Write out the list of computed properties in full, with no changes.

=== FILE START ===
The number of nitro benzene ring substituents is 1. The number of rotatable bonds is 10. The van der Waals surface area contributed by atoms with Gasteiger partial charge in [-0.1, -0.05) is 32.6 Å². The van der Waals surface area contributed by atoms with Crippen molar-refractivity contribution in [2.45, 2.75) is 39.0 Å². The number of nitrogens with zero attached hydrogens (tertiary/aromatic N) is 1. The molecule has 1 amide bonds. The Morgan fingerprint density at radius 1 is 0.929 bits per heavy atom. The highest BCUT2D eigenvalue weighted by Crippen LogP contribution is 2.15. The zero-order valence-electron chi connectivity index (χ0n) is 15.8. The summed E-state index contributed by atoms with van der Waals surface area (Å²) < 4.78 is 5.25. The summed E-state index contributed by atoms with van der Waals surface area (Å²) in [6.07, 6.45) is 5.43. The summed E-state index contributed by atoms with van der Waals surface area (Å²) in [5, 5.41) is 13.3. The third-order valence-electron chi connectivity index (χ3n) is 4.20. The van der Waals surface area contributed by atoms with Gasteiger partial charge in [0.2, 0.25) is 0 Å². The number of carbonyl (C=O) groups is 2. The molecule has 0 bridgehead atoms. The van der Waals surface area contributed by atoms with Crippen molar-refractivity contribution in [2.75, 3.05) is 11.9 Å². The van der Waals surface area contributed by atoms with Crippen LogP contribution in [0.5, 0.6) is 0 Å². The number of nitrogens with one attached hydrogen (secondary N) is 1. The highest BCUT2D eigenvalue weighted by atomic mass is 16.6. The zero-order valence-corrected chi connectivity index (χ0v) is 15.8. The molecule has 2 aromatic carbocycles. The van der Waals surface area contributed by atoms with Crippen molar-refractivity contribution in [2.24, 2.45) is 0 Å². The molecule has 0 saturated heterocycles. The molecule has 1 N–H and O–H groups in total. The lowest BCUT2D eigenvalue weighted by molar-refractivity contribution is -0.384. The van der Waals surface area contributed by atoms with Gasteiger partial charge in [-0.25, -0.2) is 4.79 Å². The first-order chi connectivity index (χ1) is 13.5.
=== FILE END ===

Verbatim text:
The number of nitro benzene ring substituents is 1. The number of rotatable bonds is 10. The van der Waals surface area contributed by atoms with Gasteiger partial charge in [-0.1, -0.05) is 32.6 Å². The van der Waals surface area contributed by atoms with Crippen molar-refractivity contribution in [2.45, 2.75) is 39.0 Å². The number of nitrogens with zero attached hydrogens (tertiary/aromatic N) is 1. The molecule has 1 amide bonds. The Morgan fingerprint density at radius 1 is 0.929 bits per heavy atom. The highest BCUT2D eigenvalue weighted by Crippen LogP contribution is 2.15. The zero-order valence-electron chi connectivity index (χ0n) is 15.8. The summed E-state index contributed by atoms with van der Waals surface area (Å²) < 4.78 is 5.25. The summed E-state index contributed by atoms with van der Waals surface area (Å²) in [6.07, 6.45) is 5.43. The summed E-state index contributed by atoms with van der Waals surface area (Å²) in [5, 5.41) is 13.3. The third-order valence-electron chi connectivity index (χ3n) is 4.20. The van der Waals surface area contributed by atoms with Gasteiger partial charge in [0.2, 0.25) is 0 Å². The number of carbonyl (C=O) groups is 2. The molecule has 0 bridgehead atoms. The van der Waals surface area contributed by atoms with Crippen molar-refractivity contribution in [2.75, 3.05) is 11.9 Å². The van der Waals surface area contributed by atoms with Crippen LogP contribution in [0.5, 0.6) is 0 Å². The number of nitrogens with one attached hydrogen (secondary N) is 1. The highest BCUT2D eigenvalue weighted by atomic mass is 16.6. The zero-order valence-corrected chi connectivity index (χ0v) is 15.8. The molecule has 2 aromatic carbocycles. The van der Waals surface area contributed by atoms with Crippen molar-refractivity contribution in [2.24, 2.45) is 0 Å². The molecule has 0 saturated heterocycles. The molecule has 1 N–H and O–H groups in total. The lowest BCUT2D eigenvalue weighted by molar-refractivity contribution is -0.384. The van der Waals surface area contributed by atoms with Gasteiger partial charge in [-0.25, -0.2) is 4.79 Å². The first-order chi connectivity index (χ1) is 13.5.